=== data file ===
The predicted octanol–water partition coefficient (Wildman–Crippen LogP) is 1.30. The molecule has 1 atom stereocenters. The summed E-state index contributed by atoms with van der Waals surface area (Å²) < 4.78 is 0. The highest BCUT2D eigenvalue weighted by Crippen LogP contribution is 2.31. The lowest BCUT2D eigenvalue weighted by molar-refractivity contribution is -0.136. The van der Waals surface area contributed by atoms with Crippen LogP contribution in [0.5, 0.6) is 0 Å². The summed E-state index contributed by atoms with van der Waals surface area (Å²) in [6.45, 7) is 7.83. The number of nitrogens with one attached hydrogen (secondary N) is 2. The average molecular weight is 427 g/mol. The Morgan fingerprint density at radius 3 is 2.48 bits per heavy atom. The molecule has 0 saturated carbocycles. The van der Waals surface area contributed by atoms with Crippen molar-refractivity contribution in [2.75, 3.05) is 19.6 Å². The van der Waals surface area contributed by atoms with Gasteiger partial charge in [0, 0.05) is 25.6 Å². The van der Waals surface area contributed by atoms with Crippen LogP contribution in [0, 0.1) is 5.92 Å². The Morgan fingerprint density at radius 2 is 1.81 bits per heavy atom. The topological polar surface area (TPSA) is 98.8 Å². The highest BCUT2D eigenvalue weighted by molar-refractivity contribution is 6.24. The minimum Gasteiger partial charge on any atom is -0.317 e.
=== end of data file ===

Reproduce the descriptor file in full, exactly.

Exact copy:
The predicted octanol–water partition coefficient (Wildman–Crippen LogP) is 1.30. The molecule has 1 atom stereocenters. The summed E-state index contributed by atoms with van der Waals surface area (Å²) < 4.78 is 0. The highest BCUT2D eigenvalue weighted by Crippen LogP contribution is 2.31. The lowest BCUT2D eigenvalue weighted by molar-refractivity contribution is -0.136. The van der Waals surface area contributed by atoms with Crippen LogP contribution in [0.5, 0.6) is 0 Å². The summed E-state index contributed by atoms with van der Waals surface area (Å²) in [6.45, 7) is 7.83. The number of nitrogens with one attached hydrogen (secondary N) is 2. The average molecular weight is 427 g/mol. The Morgan fingerprint density at radius 3 is 2.48 bits per heavy atom. The molecule has 0 saturated carbocycles. The van der Waals surface area contributed by atoms with Crippen molar-refractivity contribution in [2.75, 3.05) is 19.6 Å². The van der Waals surface area contributed by atoms with Gasteiger partial charge in [0, 0.05) is 25.6 Å². The van der Waals surface area contributed by atoms with Crippen LogP contribution in [0, 0.1) is 5.92 Å². The Morgan fingerprint density at radius 2 is 1.81 bits per heavy atom. The topological polar surface area (TPSA) is 98.8 Å². The highest BCUT2D eigenvalue weighted by molar-refractivity contribution is 6.24. The minimum Gasteiger partial charge on any atom is -0.317 e.